August 19, 2010
Federal Court Freezes Assets of Oklahoma Man Jeremiah C. Yancy and His Company, Longbranch Group International LLC
Yancy and Longbranch charged with operating a million dollar forex Ponzi scheme and misappropriating customer funds.
Washington, DC – The U.S. Commodity Futures Trading Commission (CFTC) today announced that it obtained an emergency court order freezing assets held by defendants Jeremiah C. Yancy (a/k/a Jeremiah C. Glaub) of Atoka, Okla. and his company, Longbranch Group International LLC (a/k/a Longbranch LLC) (Longbranch) of Houston, Texas. The court’s order also prohibits the destruction of books and records and grants the CFTC immediate access to such documents.
The order stems from a CFTC enforcement action filed on August 18, 2010, in the U.S. District Court for the Southern District of Texas, charging Yancy and Longbranch with operating a Ponzi scheme that solicited at least 64 persons, including members of the church in which Yancy served as pastor. The complaint specifically alleges that the defendants solicited more than $1 million from at least 36 of the customers to invest in off-exchange foreign currency (forex) contracts and misappropriated at least $462,000 of customers’ funds.
Yancy and Longbranch told prospective customers that they managed forex trading for non-profit organizations, including churches and orphanages, the CFTC complaint charges. Further, the complaint alleges that the defendants solicited customers through various “fund-raising entities” to trade forex and invest in their other financial schemes. The defendants allegedly made misrepresentations to prospective customers through telephone conference calls set up by the “fund-raising entities.” These entities also passed defendants’ misrepresentations to customers via email.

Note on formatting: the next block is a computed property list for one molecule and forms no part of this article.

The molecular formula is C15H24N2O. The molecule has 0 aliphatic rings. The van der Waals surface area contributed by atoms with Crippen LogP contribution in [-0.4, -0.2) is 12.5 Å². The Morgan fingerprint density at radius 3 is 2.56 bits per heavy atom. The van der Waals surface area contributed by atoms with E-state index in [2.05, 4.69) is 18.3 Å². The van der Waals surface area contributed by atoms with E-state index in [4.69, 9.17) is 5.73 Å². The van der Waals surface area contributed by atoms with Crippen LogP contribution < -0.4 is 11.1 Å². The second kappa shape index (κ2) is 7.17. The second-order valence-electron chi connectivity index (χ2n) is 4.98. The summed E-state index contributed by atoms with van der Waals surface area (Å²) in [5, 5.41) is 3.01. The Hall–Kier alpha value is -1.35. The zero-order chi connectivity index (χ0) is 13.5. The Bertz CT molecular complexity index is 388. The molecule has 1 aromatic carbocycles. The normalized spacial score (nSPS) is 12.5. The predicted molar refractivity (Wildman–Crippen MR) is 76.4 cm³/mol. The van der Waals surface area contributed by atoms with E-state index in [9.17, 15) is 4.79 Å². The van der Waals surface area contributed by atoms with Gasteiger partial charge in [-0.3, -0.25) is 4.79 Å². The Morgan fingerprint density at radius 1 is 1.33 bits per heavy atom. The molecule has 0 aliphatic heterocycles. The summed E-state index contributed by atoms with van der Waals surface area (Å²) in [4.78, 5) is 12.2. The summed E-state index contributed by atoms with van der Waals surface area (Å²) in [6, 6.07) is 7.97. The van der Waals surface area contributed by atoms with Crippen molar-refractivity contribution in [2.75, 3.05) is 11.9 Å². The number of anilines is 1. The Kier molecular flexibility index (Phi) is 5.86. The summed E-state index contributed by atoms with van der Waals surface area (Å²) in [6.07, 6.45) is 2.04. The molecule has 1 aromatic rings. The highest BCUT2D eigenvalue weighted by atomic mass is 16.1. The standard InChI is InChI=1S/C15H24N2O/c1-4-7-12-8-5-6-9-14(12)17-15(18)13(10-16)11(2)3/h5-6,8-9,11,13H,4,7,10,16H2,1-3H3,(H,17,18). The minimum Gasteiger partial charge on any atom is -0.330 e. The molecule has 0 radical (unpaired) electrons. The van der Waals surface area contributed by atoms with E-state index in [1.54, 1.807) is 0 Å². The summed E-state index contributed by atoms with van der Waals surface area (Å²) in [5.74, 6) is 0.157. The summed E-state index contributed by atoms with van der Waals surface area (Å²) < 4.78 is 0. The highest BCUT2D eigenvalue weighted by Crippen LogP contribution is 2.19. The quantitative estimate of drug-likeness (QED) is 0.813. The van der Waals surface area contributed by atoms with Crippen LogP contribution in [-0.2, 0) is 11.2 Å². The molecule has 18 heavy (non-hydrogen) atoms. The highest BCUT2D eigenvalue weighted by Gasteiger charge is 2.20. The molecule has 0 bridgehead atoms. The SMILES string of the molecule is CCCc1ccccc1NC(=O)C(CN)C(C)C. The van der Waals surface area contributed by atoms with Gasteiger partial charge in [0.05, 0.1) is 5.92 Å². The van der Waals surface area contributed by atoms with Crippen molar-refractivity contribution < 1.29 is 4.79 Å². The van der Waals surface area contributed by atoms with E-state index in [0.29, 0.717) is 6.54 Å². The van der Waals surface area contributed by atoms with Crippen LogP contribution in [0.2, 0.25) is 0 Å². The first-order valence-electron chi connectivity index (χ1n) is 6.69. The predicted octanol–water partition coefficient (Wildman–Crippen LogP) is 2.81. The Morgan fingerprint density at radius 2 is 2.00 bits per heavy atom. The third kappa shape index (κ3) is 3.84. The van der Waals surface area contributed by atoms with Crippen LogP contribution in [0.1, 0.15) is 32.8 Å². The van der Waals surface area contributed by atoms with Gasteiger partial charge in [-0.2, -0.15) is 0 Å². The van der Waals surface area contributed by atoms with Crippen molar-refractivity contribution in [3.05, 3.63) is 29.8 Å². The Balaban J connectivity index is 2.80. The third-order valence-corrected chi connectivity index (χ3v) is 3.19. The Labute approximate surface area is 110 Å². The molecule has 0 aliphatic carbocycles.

Defendants allegedly promised customers monthly returns of 20 to 40 percent from forex trading and told some customers that their principal would be guaranteed. Instead, the majority of customer accounts managed by the defendants lost money, according to the complaint. Yancy and Longbranch told at least one customer that his money was not used to trade forex but to pay another customer, as is typical of a Ponzi scheme.
Yancy and Longbranch allegedly sent prospective customers account statements from demonstration forex trading accounts showing high returns from accounts purportedly containing up to $10 million traded by the defendants. Defendants, however, did not inform customers that these forex accounts were demonstration and/or test accounts and did not represent actual customer account trading, the complaint charges.
Defendants ordered to appear at court hearing on September 1
U.S. District Court Judge Keith P. Ellison ordered Yancy and Longbranch to appear in court on September 1, 2010, for a preliminary injunction hearing.
In its continuing litigation, the CFTC seeks a return of ill-gotten gains, restitution to defrauded customers, civil monetary penalties and permanent injunctions against further violations of the federal commodities laws and further trading.
The CFTC appreciates the assistance of the State of Idaho Department of Finance, which filed a related action against Yancy and Longbranch.
The CFTC Division of Enforcement staff responsible for this action are Andrew Ridenour, Elizabeth Davis, Jessica Harris, Erica Bodin, Kenneth McCracken, Rick Glaser and Richard Wagner.
Last Updated: August 19, 2010